Then saw I mankind’s Lord
Hasten with great zeal, as though he wanted to climb on me.

(Geseah ic þā Frēan mancynnes
efstan elne micle,⁠ þæt hē mē wolde on gestīgan.)


Today we will look at an icon of the type generally known as the “Fruits of the Passion of Christ.”  Such icons are not common, and are generally  found as Russian examples from the latter part of the 1600s to the first third of the 1800s.  Here, however, is an icon from the Greek-speaking region that appears to be dated 1827:

(Photo courtesy of Benoit Harang)

The “Fruits of the Passion” type is the central image in this triptych, with the left and right wings depicting the different icon type known as the “Communion of the Apostles.”

The “Fruits of the Passion type” represents the benefits believed to have resulted from the crucifixon of Jesus.

(Courtesy of Benoit Harang)

The cross is shown as a blossoming “tree of life.”  Angels in the blossoms just above the crossbar hold symbols relating to the Passion, such as the crown of thorns, the pillar and scourge, and so on.  Among them is a “Not Made by Hands” depiction of Jesus on a cloth, which is actually out of place given its role in Eastern Orthodox Tradition, where it is not passion-related; but it reveals the Western influences that led to this type, because the depiction of Jesus on a cloth as the “Veil of Veronica” does relate to the Passion narrative in Roman Catholic tradition.

At left is a pillared church — representing the founding of the Christian Church.  In it stand the Evangelists Luke, Mark, Matthew and John.  A hand reaches down from a flower blossoming on the left end of the cross, and bestows a crown upon the “Church.”

Another hand reaches down from a blossom on the right side of the cross, and with a sword strikes down Death, who appears in the form of a skeleton.

At the top of the image is the Heavenly Jerusalem.  A hand reaches up from a blossom at the top of the cross to open the door to the Heavenly Jerusalem.  The hand commonly holds a key.

At lower left the dead are seen rising from their graves in the Resurrection at the Second Coming of Jesus, and at lower right another hand reaches out of a blossom and strikes with a hammer at the image of Satan, shown in the form of a monster chained to the foot of the cross, and holding Judas in his grasp.  They, in turn, lie within the even larger mouth of Hades, depicted as a huge devouring monster.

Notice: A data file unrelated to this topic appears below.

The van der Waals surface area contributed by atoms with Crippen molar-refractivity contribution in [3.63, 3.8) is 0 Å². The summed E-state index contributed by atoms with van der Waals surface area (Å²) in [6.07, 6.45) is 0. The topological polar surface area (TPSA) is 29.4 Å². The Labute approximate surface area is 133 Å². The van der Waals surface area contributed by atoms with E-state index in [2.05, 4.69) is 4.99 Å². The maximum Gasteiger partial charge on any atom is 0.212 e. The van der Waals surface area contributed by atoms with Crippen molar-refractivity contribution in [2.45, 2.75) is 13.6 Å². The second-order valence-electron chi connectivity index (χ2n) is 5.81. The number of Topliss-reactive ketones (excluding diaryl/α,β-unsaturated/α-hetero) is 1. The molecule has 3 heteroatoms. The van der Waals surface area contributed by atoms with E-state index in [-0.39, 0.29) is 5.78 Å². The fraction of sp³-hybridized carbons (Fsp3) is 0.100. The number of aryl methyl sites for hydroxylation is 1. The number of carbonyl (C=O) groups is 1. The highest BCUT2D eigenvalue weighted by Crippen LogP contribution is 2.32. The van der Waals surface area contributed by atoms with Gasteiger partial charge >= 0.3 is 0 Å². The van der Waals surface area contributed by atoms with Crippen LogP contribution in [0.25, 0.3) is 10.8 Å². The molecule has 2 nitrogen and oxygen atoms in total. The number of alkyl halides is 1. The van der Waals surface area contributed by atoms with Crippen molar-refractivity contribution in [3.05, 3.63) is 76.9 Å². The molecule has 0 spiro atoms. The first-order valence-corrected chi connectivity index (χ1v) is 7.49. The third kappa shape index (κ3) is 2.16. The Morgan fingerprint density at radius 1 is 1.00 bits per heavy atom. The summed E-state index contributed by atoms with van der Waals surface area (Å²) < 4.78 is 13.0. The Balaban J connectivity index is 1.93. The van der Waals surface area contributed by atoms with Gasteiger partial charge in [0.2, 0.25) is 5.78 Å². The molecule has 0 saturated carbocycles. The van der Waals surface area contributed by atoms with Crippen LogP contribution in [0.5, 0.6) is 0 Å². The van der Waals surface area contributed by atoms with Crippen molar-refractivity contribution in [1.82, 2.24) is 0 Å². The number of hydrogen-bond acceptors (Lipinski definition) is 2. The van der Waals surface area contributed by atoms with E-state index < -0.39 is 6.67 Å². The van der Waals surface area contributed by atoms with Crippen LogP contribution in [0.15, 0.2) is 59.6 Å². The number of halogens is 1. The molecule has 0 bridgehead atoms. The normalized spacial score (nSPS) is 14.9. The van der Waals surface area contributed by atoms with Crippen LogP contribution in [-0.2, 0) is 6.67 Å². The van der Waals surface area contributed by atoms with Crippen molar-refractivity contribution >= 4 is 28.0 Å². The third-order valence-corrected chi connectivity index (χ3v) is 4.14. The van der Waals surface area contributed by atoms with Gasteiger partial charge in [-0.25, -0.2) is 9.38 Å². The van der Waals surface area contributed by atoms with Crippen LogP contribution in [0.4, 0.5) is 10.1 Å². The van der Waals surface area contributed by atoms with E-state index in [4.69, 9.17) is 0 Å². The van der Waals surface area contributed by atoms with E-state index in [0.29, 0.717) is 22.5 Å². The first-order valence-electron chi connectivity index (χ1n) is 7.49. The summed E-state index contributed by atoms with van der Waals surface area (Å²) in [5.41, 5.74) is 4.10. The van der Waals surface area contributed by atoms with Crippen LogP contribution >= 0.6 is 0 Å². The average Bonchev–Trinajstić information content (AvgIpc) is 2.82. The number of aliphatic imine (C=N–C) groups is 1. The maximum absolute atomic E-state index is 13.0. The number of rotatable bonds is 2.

The sun and moon are shown at upper left and right, as is common in “Crucifixion” icons.

Inscriptions on icons of this type vary.  This example has four scrolls near the hands of Jesus, but only those on the right are easily legible:


There we find these words:
 …Καί λογισθείς ἐν τοῖς νεκροῖς τόν ἐκεῖσε τύραννον ἔδησας..
“And you were numbered with the dead and there bound the tyrant…”
That is a line from the Greek Orthodox Matins for Great Friday.  So it is possible that the damaged inscription on the left side is what comes just before that line:
Τό χειρόγραφον ἡμῶν ἐν τῷ σταυρῷ διέῤῥηξας, Κύριε…
“You tore up their manuscript [that is, a legal document with charges] on the cross, Lord…”
If that assumption is correct the scrolls all together would read:
Τό χειρόγραφον ἡμῶν ἐν τῷ σταυρῷ διέῤῥηξας, Κύριε. Καί λογισθείς ἐν τοῖς νεκροῖς τόν ἐκεῖσε τύραννον ἔδησας…
In the modern Orthodox liturgy in English, that is rendered more loosely as:
“On the cross you destroyed the legal bond against us, O Lord.  You were reckoned with the dead and there did bind the tyrant…”
Icons of this “Fruits of the Passion of Christ” type (in Slavic Плоды Страданий Христовых — Plodui Stradaniy Khristovuikh) appear to have their origin in a Western-influenced engraving by Vasiliy Andreev that appeared in Moscow about 1682: